>27 msf59: Morning, Mark! Thank you. 72 does seem like too soon. I think when it is someone you love it is almost always too soon.

Ene 22, 8:04am

>28 PaulCranswick: Thank you, Paul! Abby, Birdy, and I watched the Inauguration together, and I jotted that line down as soon as I heard it because it struck a chord with me. I have been surprised that the news coverage we have watched so far as not quoted that line when referring to his speech. The other thing that struck me was at the beginning of his speech when he was saying that "we have come so far, and we have so far to go" - made me think of that Robert Frost poem and the ending lines "But I have promises to keep. And Miles to go before I sleep. And miles to go before I sleep." xx

>29 figsfromthistle: Thank you, Anita!

>30 Helenliz: Happy Friday, Helen! You know I love me a Friday. Mexican takeaway for lupper, which is always a treat.

Ene 22, 8:12am

Morning, Mamie! Happy Friday! Cold here today. It will barely reach 20F, so after running errands I think I will just hunker down with the books. How do you like The Sea?

Ene 22, 8:24am

Happy Friday, Mamie!

>4 Crazymamie: I've made the list. Yay.

Editado: Ene 22, 8:34am

>33 msf59: Morning, Mark! Happy Friday!! It's raining here, and I am loving it. I did the grocery shopping yesterday, so I don't need to go anywhere today, which means that I can sit back and enjoy the rain.

I need to get back to The Sea - I have only read the first few pages as I have been mostly watching the news. Now that Biden and Harris are in place I can hopefully focus more on my reading.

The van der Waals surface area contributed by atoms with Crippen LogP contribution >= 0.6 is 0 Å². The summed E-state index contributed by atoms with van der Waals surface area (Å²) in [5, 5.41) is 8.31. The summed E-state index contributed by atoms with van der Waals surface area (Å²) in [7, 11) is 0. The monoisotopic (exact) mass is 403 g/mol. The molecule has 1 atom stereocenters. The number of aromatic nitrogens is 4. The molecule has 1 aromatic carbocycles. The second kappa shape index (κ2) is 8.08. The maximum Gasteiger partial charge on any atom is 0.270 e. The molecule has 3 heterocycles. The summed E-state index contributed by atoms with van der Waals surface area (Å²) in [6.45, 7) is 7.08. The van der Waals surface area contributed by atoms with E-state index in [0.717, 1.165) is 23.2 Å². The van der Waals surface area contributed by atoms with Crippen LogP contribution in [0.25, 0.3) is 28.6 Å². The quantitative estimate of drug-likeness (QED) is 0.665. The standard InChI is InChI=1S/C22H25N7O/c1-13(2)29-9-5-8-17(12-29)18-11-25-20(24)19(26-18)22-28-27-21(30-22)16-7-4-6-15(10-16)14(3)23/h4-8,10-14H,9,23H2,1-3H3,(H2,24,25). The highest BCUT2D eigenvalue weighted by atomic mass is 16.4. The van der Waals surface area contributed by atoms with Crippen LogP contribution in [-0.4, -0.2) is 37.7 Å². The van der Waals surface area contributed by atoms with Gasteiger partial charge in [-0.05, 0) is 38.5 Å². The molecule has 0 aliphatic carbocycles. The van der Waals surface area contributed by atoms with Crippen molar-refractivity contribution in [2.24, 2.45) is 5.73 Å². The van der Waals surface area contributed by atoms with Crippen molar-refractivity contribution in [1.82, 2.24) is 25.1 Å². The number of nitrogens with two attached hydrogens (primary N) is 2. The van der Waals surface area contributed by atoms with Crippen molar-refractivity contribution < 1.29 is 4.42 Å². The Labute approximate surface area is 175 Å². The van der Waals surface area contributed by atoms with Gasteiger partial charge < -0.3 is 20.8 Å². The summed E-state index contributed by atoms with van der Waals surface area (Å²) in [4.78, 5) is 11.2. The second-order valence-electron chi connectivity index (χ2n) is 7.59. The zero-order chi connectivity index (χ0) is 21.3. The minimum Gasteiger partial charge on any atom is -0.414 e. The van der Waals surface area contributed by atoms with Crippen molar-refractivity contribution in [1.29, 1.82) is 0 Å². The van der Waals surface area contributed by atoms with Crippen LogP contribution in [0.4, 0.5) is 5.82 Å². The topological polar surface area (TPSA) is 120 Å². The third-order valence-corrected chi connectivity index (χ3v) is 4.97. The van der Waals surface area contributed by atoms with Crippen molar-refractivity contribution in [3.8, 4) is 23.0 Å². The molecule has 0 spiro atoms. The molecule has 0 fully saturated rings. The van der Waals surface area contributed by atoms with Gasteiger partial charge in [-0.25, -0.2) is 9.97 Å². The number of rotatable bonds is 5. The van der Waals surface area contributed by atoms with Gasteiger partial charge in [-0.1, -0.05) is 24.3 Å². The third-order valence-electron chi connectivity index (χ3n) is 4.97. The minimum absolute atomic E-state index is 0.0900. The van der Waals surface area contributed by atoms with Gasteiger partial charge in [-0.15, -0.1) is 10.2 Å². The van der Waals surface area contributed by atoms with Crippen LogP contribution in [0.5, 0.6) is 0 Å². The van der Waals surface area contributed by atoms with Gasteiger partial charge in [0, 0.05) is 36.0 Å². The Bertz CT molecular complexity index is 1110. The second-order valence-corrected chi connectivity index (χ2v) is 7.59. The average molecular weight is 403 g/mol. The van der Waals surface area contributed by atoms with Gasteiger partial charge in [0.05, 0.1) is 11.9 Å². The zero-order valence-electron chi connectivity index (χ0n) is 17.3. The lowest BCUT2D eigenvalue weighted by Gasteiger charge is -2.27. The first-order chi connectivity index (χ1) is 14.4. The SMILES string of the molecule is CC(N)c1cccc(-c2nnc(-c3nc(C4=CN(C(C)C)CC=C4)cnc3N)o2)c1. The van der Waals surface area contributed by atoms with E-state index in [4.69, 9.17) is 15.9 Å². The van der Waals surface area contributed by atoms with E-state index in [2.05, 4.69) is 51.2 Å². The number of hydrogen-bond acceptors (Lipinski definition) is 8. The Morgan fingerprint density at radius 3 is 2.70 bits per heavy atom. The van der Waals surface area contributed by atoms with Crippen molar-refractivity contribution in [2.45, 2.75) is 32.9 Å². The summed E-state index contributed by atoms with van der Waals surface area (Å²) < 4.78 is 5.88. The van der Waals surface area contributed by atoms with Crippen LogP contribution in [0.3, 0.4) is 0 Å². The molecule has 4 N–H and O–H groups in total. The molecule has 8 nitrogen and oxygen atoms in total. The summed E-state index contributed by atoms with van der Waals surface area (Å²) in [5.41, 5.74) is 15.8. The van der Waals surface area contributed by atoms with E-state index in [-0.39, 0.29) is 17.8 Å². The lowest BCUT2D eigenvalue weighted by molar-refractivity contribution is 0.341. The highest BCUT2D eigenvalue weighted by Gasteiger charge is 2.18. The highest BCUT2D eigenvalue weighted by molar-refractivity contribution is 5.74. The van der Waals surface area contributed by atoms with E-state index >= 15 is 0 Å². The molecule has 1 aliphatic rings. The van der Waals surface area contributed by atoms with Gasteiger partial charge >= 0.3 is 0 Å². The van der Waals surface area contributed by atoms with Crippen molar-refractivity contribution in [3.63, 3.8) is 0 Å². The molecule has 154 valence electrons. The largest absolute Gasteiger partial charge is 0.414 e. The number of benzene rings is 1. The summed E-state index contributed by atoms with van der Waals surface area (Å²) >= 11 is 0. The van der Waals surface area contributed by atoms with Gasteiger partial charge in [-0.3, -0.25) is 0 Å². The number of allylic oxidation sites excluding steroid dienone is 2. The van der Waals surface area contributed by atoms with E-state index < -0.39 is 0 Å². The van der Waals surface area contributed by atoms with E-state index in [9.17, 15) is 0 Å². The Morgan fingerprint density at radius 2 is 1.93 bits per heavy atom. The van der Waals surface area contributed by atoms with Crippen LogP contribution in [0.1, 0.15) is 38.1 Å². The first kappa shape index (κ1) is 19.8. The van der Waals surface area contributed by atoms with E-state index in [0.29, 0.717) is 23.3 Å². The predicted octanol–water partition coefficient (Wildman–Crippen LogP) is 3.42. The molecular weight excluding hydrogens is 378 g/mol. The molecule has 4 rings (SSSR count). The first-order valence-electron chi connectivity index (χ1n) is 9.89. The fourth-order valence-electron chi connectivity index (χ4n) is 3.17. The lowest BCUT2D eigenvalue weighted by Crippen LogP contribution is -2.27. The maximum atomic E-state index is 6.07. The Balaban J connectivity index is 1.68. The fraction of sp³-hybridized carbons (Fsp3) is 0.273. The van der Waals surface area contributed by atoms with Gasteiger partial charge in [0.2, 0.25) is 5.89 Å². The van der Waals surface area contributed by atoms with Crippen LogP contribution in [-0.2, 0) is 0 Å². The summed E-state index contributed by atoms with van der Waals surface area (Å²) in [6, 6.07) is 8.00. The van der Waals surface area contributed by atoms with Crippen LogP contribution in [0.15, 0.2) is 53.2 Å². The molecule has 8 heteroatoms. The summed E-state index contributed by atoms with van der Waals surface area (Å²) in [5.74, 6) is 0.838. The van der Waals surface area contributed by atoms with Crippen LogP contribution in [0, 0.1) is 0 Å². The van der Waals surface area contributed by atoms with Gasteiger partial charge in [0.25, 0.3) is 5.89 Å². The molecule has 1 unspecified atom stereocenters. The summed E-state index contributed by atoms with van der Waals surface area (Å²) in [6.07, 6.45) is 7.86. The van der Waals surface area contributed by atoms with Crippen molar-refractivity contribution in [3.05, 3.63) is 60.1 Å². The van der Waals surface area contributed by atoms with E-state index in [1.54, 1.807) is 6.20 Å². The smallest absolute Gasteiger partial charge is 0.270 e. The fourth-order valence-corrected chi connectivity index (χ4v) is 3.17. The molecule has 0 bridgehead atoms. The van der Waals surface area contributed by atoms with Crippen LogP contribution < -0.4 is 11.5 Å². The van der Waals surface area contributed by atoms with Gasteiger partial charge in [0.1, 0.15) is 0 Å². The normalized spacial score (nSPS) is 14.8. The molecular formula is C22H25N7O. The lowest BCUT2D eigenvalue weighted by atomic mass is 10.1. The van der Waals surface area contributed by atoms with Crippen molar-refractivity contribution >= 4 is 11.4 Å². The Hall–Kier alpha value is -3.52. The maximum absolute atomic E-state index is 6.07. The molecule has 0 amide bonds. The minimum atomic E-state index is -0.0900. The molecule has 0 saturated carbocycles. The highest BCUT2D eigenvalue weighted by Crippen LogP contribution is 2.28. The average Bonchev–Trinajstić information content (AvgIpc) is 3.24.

>34 karenmarie: Morning, Karen! Happy Friday!

"I've made the list." *grin*

Ene 22, 8:37am

Morning, Mamie!

Gorgeous story about your dad. *hugs*

Ene 22, 8:42am

Morning, Amber! Thank you. *hugs back*

Ene 22, 9:39am

>32 Crazymamie: Yes, there was a little bit of Robert Frost in Biden's speech. Thank you for reminding me over at my thread about Biden's stammer or stutter which probably does explain the slight slur in his speech sometimes.
I did like his habit of repeating lines to emphasise his creed - as you noted very Frostian.

Brand New Start (20 January 2021)

It is a new start;
an inauguration
that augurs
changes for the better;
hope for those
who were without hope,
care for those uncared for,
succour for those in pain,
relief for the unrelieved,
community before self,
a voice for the many
not the few,
pride in nationhood again.
Pride in nationhood again.

Ene 22, 9:47am

You're welcome. I love that Robert Frost poem - it is Rae's absolute favorite.

Lovely, Paul. Thank you for sharing.

Ene 22, 9:52am

>39 Crazymamie: I would never claim to be fit to sharpen Frost's pencils but I am glad you liked it. Typed straight from brain to your thread. x

Editado: Ene 22, 10:00am

Hi, Mamie.

I'm grateful to Paul, too, for posting that Robert Frostian poem, and what a kick that RF's is Rae's absolute favorite! We were among those blown away by Amanda Gorman's inaugural poem, and seeing her interview afterwards, I'm so impressed with her.

What wonderful glimpses of your dad up top! Thanks for sharing that. I'm sure it was tough waiting for him to finish that cup of coffee, but well worth it. :-)

Happy Friday. I love a rainy day. Enjoy!

Ene 22, 9:59am

>40 PaulCranswick: Very thoughtful. And at the end of your day, too!

Ene 22, 10:07am

>41 jnwelch: Hello, Joe! I thought of you immediately when Amanda Gorman began - slam poetry, I said. She was so full of fabulous!

You are welcome - I am always happy to share my Dad. He was a card - for me waiting for the finishing of the cup of coffee was part of the tradition. And we were allowed to dig into our stockings as soon as we got up, so it's not like we were waiting on him for our first taste of Christmas.

Ene 22, 10:49am

Morning, Mamie!

Ene 22, 11:01am

Morning, Katie!

Ene 22, 2:10pm